Lexus has a bit of a problem. The Japanese luxury carmaker builds some of the finest midlevel luxury cars in the world and they've been instrumental in the hybridization of that class. They have excellent reliability, great name recognition, inoffensive styling and all of the luxury trimmings buyers expect at this level.
Trouble is, few people are passionate about owning a Lexus. "Oh, Bob bought a Lexus? That's nice." That is the extent of the excitement most Lexus sedans generate. And in a crowded, highly competitive market segment that features numerous high-powered sport sedans, that reputation doesn't help.
The 2013 Lexus GS 350 is the company's latest bid to change that. It not only has more aggressive styling, it's available with an F Sport package and a dynamic handling pack. Together they put the new GS on a dynamic level that Lexus hopes will attract customers who would typically gravitate to Audi, BMW and Infiniti sport sedans.
Does it really deliver that kind of performance? We decided to add a 2013 Lexus GS 350 to our long-term fleet with those exact packages to find out.
What We Got
The 2013 Lexus GS is available in only one trim level. It costs $47,795 and includes a 306-horsepower 3.5-liter V6 spinning the rear wheels via a six-speed automatic transmission. There is no V8-powered model in the lineup.
Based on our early drives of the 2013 Lexus GS we knew there were two optional packages that we had to have. First up was the F Sport package for $5,690. It adds staggered 19-inch wheels with summer tires, an adaptive variable suspension, variable-ratio steering and 14-inch front brake rotors with four-piston fixed calipers. Additional upgrades include rain-sensing wipers, heated and ventilated front seats, aluminum interior trim, a black headliner and unique F Sport bodywork.
The other option we wanted was the slightly less expensive Lexus Dynamic Handling system. This $1,700 package includes an active rear steering system that, in concert with the sport steering, helps the GS whip around corners like a much smaller car.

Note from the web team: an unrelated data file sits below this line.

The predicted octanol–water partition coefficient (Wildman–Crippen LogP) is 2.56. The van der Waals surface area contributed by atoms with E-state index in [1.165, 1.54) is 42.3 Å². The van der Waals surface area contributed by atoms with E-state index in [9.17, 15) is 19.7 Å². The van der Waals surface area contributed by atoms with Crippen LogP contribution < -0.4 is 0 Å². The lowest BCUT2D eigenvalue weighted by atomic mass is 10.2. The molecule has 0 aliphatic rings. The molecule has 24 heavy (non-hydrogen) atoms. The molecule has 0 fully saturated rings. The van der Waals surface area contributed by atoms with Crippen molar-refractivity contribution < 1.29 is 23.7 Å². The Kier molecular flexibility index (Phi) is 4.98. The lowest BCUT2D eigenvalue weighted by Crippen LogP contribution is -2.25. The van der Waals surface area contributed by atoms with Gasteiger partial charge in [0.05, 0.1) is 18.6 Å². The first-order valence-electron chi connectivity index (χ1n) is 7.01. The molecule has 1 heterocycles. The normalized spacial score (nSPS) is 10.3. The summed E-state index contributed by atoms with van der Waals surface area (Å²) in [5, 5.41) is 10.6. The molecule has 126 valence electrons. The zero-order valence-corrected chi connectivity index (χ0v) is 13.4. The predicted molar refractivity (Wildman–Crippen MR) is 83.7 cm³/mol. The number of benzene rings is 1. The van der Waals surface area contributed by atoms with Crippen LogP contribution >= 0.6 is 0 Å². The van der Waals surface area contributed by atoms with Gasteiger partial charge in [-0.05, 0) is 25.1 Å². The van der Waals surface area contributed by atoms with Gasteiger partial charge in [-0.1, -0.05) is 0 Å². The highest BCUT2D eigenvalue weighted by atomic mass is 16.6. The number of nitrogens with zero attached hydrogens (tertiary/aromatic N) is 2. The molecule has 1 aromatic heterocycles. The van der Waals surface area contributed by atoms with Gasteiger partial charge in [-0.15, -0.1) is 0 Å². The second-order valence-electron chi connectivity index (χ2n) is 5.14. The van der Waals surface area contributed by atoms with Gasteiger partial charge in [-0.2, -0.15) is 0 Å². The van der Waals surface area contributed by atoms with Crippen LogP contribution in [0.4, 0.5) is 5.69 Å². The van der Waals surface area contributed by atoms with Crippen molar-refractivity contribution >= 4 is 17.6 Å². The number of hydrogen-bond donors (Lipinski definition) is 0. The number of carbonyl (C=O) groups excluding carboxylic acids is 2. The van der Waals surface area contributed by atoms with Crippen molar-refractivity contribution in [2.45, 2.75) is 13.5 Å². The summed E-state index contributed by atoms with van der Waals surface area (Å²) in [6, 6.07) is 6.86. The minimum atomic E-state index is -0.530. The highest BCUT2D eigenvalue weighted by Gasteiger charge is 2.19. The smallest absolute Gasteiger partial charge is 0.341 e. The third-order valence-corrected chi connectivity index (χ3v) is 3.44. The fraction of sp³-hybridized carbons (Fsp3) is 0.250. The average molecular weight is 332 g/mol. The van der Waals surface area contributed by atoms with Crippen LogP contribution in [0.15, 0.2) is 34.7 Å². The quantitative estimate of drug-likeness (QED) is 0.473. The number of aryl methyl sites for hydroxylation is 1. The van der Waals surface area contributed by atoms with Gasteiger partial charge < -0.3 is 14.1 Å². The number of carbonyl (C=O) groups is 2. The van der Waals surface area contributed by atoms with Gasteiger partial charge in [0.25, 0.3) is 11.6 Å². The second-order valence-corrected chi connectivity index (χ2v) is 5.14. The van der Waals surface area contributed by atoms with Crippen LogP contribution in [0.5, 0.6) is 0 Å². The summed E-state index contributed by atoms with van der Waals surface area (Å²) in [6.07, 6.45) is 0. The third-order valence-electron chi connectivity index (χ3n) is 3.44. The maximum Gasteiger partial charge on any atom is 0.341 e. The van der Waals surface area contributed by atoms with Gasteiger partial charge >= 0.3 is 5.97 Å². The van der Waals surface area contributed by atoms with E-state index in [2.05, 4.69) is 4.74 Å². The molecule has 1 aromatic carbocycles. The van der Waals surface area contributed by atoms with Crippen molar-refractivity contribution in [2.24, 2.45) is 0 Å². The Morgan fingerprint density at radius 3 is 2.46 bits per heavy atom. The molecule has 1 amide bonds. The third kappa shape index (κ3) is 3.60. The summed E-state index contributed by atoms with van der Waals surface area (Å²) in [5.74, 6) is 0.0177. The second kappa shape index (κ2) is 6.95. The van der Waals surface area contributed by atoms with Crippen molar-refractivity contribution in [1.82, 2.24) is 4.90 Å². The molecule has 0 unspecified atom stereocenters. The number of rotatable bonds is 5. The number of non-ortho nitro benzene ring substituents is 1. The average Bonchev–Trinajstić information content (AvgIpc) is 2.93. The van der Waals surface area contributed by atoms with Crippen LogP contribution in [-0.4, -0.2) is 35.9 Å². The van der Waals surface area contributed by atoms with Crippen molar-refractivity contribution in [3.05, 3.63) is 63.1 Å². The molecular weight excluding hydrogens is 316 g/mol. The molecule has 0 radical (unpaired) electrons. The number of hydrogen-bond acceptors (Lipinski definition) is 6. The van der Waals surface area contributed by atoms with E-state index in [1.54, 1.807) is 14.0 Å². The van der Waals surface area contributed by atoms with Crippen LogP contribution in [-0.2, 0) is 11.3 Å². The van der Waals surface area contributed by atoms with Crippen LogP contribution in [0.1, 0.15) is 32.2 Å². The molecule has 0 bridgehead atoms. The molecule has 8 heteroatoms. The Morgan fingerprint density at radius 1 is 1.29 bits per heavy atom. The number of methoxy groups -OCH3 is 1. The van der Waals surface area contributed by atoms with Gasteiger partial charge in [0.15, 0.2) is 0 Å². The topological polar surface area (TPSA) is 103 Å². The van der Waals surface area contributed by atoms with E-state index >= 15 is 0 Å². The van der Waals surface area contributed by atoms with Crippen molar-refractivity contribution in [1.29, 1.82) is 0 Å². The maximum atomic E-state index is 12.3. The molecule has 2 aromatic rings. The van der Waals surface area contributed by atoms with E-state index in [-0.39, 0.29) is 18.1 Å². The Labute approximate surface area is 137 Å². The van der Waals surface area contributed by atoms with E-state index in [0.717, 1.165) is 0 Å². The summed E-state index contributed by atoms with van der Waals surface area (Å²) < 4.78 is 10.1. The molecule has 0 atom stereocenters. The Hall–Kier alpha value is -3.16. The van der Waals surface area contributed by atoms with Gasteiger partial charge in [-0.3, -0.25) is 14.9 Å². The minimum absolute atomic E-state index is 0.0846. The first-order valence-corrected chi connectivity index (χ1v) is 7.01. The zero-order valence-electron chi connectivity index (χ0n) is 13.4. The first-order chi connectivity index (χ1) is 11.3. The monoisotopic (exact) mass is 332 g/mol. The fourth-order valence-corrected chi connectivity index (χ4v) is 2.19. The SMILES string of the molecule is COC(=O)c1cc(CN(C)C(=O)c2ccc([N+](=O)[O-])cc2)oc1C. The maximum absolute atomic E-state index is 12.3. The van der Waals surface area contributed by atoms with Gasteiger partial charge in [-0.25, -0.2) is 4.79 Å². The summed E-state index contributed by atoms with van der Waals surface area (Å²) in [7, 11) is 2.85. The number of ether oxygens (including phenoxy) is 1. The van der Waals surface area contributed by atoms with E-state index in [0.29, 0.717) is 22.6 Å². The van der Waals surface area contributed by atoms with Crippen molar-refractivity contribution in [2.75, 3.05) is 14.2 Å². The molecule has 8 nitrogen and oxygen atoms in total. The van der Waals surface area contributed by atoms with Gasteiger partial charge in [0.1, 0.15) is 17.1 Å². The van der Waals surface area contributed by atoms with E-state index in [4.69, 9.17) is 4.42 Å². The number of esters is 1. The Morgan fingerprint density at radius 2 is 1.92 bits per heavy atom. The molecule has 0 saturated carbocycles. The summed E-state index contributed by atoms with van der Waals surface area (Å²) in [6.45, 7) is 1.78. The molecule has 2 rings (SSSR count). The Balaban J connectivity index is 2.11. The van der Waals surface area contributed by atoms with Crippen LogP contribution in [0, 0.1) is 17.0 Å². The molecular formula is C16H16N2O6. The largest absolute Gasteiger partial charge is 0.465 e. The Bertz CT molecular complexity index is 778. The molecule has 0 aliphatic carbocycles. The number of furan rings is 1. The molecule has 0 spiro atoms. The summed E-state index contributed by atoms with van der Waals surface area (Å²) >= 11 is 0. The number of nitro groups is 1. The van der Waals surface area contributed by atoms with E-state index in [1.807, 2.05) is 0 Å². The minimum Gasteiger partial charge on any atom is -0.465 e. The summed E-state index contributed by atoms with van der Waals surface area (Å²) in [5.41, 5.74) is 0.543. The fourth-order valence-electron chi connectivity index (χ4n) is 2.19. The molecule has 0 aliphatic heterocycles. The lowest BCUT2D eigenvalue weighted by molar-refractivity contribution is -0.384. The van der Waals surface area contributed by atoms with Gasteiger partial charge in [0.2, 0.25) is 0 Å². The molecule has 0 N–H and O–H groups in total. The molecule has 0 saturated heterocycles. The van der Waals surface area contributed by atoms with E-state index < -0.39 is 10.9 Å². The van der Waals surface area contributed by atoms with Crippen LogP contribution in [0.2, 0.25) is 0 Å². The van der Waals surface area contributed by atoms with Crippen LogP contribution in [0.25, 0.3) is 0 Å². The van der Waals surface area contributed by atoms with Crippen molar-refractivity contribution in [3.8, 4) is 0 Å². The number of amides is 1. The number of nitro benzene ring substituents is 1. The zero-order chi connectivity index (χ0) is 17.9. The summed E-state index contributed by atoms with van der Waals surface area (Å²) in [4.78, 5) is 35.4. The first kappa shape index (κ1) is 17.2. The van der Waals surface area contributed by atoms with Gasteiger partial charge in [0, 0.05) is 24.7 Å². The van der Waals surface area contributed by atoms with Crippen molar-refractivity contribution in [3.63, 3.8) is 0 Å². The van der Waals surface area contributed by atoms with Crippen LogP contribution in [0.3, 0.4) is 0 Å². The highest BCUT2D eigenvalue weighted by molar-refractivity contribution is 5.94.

Unfortunately, Lexus dealers are not as bullish on the system, as it was nearly impossible to find a car equipped with both packages. We finally tracked one down at Keyes Lexus in Van Nuys, which is relatively close to our home office in Santa Monica. The only problem was that in addition to the sport packages, it also had a host of other options we didn't want.
The extras included a blind spot monitoring system, head-up display, the Mark Levinson stereo system, Intuitive park assist, a pre-collision system and dynamic radar cruise, paint protection film and the massive 12.3-inch high-resolution screen running Lexus' newest infotainment system. All told, the extra options added about $16,000 to the base price of our GS 350 for a final sticker price of $63,427.
Our choice was either take all the extras or wait for another car to arrive with the packages we really wanted. We decided to go ahead with this car after negotiating a price that was much closer to the invoice price.
We struck a deal for the car but hit one last snag. On the day we were to take delivery, the salesman called and said he found some damage on the car. It was a small dent in the roof on the passenger side, but it wasn't something that could be fixed by a dent repair specialist. The roof would have to be repainted. At that point, we told them that if they would be willing to take $1,000 off our negotiated price we would still take the car after it was fixed. The salesman took it to his general manager who agreed, and the deal was done.
Why We Got It
Lexus stormed the castle when it entered the U.S. market with a sedan that stepped over the largely irrelevant domestic competition and set the Germans back on their heels. Since then, Lexus has not been able to wedge very far into the sport sedan segment. Whether it was the IS compact sedan, the GS midsize or the even larger LS sedan, none of them had much draw for enthusiasts. Lexus was always too soft, too bland and too disconnected to make those who label themselves "drivers" swoon.
In our road test we wrote, "The 2013 Lexus GS 350, F Sport in particular, is an impressive redesign. It's a Lexus that driving enthusiasts can get excited about. More than just promises, it's actually fun to drive. And unlike the IS F, the GS 350 F Sport's adjustable suspension won't punish you for the performance it brings. It can do smooth and quiet, or serious and sporty: your choice."
Those are big promises, and we put our money where our mouth is. We've got 12 months with the GS 350 to see if these feelings hold true for the long run or if this, like other Lexuses of the past, fails to tick our emotional boxes. Follow along on our Long-Term Road Test Blog for updates on this and the rest of our Long-Term fleet.
Current Odometer: 1,091
Best Fuel Economy: 21.3
Worst Fuel Economy: 18.1
Average Fuel Economy (over the life of the vehicle): 19.8
Edmunds purchased this vehicle for the purposes of evaluation.